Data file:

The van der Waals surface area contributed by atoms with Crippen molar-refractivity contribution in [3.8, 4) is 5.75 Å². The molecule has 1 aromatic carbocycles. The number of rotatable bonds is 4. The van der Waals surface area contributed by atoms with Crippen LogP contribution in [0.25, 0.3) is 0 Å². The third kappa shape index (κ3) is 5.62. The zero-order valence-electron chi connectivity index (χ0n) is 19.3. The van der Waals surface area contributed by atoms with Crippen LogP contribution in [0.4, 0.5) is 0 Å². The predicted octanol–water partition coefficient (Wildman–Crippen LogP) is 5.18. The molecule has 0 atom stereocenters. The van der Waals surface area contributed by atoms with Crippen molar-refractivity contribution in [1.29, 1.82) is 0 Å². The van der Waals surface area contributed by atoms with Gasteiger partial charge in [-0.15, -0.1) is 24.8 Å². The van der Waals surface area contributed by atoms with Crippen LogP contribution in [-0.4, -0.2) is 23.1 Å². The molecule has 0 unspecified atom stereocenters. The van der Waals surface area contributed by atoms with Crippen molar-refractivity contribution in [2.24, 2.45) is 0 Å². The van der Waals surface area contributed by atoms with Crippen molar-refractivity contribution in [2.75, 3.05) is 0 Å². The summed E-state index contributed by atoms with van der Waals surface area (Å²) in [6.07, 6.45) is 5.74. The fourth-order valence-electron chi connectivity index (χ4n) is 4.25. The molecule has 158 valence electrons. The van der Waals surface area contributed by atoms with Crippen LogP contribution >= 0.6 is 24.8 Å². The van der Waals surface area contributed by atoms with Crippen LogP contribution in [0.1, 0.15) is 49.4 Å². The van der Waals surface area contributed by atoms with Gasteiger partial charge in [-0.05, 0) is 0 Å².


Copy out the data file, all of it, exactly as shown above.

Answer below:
The van der Waals surface area contributed by atoms with Crippen molar-refractivity contribution in [3.8, 4) is 5.75 Å². The molecule has 1 aromatic carbocycles. The number of rotatable bonds is 4. The van der Waals surface area contributed by atoms with Crippen LogP contribution in [0.25, 0.3) is 0 Å². The third kappa shape index (κ3) is 5.62. The zero-order valence-electron chi connectivity index (χ0n) is 19.3. The van der Waals surface area contributed by atoms with Crippen LogP contribution in [0.4, 0.5) is 0 Å². The predicted octanol–water partition coefficient (Wildman–Crippen LogP) is 5.18. The molecule has 0 atom stereocenters. The van der Waals surface area contributed by atoms with Crippen molar-refractivity contribution in [1.29, 1.82) is 0 Å². The van der Waals surface area contributed by atoms with Gasteiger partial charge in [-0.15, -0.1) is 24.8 Å². The van der Waals surface area contributed by atoms with Crippen LogP contribution in [-0.4, -0.2) is 23.1 Å². The molecule has 0 unspecified atom stereocenters. The van der Waals surface area contributed by atoms with Crippen molar-refractivity contribution in [2.24, 2.45) is 0 Å². The van der Waals surface area contributed by atoms with Crippen molar-refractivity contribution in [2.75, 3.05) is 0 Å². The summed E-state index contributed by atoms with van der Waals surface area (Å²) in [6.07, 6.45) is 5.74. The fourth-order valence-electron chi connectivity index (χ4n) is 4.25. The molecule has 158 valence electrons. The van der Waals surface area contributed by atoms with Crippen LogP contribution >= 0.6 is 24.8 Å². The van der Waals surface area contributed by atoms with Crippen LogP contribution in [0.1, 0.15) is 49.4 Å². The van der Waals surface area contributed by atoms with Gasteiger partial charge in [-0.05, 0) is 0 Å².